Beginning in 1962 and continuing for nearly 40 years, this ordinary brick Colonial Revival house served as the home and office of Dr. Franklin E. Kameny, one of the leading lights of the gay rights movement, and considered the father of gay activism. Trained as an astronomer, Kameny transformed his personal struggle into a cultural struggle that radicalized the gay rights movement and seized the rhetorical high ground.
After being discharged from the Army Map Service in 1957 for his homosexuality, Kameny waged a four-year legal fight against the notion that sexual orientation would make one unfit or unsuitable for federal service. Although the Supreme Court declined to hear his case, it was the first time that an equal rights claim had been made on the basis of sexual orientation. In 1961, Kameny co-founded the Mattachine Society of Washington, committed to achieving an equal legal and social footing for homosexuals. The organization focused on federal employment discrimination, assisting and counseling those who had been fired or disadvantaged while at the same time crafting the legal basis for overturning federal discrimination on a national level.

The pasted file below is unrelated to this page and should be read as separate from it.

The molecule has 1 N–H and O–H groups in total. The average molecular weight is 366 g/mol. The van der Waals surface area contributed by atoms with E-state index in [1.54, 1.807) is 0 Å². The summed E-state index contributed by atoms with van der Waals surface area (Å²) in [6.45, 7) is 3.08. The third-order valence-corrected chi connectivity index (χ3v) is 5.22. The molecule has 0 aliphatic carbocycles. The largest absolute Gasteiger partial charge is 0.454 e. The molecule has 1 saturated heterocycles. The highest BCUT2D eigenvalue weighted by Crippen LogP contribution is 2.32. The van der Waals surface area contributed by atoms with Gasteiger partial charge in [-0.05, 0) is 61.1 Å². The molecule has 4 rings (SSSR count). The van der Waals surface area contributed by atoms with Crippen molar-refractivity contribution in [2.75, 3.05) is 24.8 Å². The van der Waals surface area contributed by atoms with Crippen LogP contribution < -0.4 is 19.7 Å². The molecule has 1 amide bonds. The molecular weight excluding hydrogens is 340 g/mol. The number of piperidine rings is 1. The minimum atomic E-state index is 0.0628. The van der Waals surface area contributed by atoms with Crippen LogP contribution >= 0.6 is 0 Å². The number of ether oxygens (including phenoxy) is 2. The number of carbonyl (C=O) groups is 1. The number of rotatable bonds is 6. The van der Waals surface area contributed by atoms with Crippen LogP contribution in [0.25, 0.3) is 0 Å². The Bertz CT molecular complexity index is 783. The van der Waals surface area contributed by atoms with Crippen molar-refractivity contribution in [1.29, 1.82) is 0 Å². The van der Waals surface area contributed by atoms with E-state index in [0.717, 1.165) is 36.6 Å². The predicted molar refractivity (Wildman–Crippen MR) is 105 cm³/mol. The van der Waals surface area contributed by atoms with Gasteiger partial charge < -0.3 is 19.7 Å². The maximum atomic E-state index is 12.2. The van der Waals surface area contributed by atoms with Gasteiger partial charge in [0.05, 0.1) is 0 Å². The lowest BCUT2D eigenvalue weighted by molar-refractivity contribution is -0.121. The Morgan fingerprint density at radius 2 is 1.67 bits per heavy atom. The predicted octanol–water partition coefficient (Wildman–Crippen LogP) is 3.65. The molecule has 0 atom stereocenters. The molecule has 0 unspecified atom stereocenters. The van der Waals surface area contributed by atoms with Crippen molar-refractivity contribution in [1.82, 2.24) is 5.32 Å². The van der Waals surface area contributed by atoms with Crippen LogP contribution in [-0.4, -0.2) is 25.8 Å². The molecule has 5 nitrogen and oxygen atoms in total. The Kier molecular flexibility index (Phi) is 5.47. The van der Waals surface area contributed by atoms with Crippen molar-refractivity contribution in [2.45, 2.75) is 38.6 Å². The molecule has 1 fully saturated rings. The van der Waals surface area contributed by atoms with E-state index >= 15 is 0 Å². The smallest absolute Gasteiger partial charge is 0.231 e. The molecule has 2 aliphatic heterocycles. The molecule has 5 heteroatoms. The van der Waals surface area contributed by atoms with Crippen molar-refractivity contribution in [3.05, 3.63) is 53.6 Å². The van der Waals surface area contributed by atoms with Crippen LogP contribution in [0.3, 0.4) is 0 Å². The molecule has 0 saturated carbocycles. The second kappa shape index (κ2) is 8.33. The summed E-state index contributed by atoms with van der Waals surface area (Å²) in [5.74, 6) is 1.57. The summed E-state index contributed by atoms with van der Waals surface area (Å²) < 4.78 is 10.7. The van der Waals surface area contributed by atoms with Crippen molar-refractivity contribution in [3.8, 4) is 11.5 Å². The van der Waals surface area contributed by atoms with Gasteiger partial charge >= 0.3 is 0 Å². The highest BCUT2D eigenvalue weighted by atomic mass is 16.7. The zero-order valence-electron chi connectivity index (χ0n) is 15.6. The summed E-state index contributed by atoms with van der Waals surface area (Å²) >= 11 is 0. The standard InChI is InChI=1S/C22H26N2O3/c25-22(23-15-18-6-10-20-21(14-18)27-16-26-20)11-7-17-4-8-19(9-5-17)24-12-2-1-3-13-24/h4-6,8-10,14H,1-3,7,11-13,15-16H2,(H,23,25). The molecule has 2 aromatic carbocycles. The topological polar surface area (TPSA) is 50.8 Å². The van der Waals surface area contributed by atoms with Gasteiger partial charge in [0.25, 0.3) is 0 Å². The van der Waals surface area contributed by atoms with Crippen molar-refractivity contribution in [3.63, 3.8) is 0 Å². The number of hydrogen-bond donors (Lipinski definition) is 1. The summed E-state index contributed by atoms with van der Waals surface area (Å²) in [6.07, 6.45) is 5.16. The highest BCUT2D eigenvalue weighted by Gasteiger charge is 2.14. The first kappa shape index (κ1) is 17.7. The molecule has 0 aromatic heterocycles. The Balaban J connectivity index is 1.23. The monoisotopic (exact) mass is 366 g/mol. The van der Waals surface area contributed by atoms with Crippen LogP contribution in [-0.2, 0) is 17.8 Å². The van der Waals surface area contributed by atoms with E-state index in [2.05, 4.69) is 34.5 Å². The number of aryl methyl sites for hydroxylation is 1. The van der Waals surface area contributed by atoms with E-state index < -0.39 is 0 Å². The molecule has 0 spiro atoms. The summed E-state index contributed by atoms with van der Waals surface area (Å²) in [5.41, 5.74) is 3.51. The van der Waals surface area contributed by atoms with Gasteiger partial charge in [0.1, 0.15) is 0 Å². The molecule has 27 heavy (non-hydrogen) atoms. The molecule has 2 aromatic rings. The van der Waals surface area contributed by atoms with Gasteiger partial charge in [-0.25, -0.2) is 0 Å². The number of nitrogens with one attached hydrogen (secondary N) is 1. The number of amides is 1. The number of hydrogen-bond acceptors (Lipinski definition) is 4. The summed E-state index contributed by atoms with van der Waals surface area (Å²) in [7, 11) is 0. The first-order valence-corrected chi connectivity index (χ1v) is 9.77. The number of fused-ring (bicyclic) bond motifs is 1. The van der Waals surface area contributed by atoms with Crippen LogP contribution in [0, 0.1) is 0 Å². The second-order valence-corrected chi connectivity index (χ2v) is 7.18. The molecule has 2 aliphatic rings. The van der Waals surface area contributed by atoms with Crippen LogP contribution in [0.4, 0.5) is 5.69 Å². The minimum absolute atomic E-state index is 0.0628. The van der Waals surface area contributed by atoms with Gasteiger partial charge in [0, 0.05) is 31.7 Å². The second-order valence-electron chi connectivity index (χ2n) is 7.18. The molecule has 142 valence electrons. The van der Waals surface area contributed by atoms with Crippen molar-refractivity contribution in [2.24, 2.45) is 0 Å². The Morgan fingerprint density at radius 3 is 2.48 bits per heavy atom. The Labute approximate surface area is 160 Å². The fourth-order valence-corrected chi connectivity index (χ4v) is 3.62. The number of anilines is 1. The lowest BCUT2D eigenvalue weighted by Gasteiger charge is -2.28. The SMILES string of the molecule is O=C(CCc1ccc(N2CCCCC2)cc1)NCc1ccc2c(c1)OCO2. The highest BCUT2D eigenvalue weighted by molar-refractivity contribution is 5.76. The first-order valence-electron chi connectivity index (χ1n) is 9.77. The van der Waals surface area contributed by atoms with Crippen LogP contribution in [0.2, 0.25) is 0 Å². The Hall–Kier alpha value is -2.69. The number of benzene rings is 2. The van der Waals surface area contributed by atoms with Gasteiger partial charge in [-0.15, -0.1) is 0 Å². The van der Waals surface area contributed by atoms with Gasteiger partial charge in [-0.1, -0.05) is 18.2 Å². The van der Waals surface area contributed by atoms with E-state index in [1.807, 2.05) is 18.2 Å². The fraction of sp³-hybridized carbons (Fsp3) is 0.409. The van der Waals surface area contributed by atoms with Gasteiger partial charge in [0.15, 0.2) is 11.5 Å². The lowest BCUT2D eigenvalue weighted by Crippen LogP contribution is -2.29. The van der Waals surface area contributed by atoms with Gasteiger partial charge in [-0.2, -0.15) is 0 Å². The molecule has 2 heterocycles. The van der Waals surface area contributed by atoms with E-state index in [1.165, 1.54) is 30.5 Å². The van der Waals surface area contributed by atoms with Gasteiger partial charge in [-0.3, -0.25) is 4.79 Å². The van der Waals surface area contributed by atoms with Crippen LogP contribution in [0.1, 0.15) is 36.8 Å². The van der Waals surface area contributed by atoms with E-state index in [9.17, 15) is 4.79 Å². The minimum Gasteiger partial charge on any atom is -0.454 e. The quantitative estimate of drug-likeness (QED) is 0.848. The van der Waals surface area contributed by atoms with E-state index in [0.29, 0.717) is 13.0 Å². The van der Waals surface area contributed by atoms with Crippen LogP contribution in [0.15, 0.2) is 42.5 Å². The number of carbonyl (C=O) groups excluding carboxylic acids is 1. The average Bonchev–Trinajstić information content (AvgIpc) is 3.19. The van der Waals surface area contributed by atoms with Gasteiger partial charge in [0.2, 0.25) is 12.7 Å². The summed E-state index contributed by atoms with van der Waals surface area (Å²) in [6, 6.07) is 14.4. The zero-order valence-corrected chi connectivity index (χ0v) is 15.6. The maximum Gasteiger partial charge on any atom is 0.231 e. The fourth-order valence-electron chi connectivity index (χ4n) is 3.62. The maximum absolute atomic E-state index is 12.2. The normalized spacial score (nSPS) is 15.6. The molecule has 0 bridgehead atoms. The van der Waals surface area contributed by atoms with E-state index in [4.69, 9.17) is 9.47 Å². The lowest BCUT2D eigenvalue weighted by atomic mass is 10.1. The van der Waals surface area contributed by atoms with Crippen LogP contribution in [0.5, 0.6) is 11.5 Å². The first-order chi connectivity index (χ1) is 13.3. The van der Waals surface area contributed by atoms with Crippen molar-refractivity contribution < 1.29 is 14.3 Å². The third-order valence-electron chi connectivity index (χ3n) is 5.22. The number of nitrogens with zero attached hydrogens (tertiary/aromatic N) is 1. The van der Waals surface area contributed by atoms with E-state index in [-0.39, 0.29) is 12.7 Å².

During the 1970s, the organization compelled government agencies to liberalize their policies by forcing public scrutiny of hiring and security clearance decisions. Kameny also recognized that changing society’s image of homosexuals and dispelling common perceptions would help open the door to legal equality. Among the obstacles was the stigma of the American Psychiatric Association’s definition of homosexuality as a mental illness. After eight years of protest, Kameny and his allies succeeded in persuading the APA to remove homosexuality from its Diagnostic and Statistical Manual of Psychiatric Disorders. The Mattachine Society also ran a program of outreach to churches.
Disdaining any apology for his homosexuality, Kameny coined the slogan "Gay is Good," announcing that society would have to accept homosexuals on their own terms. Kameny was also prominent in local public service. In 1971, when the District of Columbia gained a non-voting delegate to the House of Representatives, he became the first openly gay person to run for Congress. In 1975, he became the District’s first openly gay official when appointed to the Human Rights Commission.
DC Inventory: February 26, 2009
National Register: November 2, 2011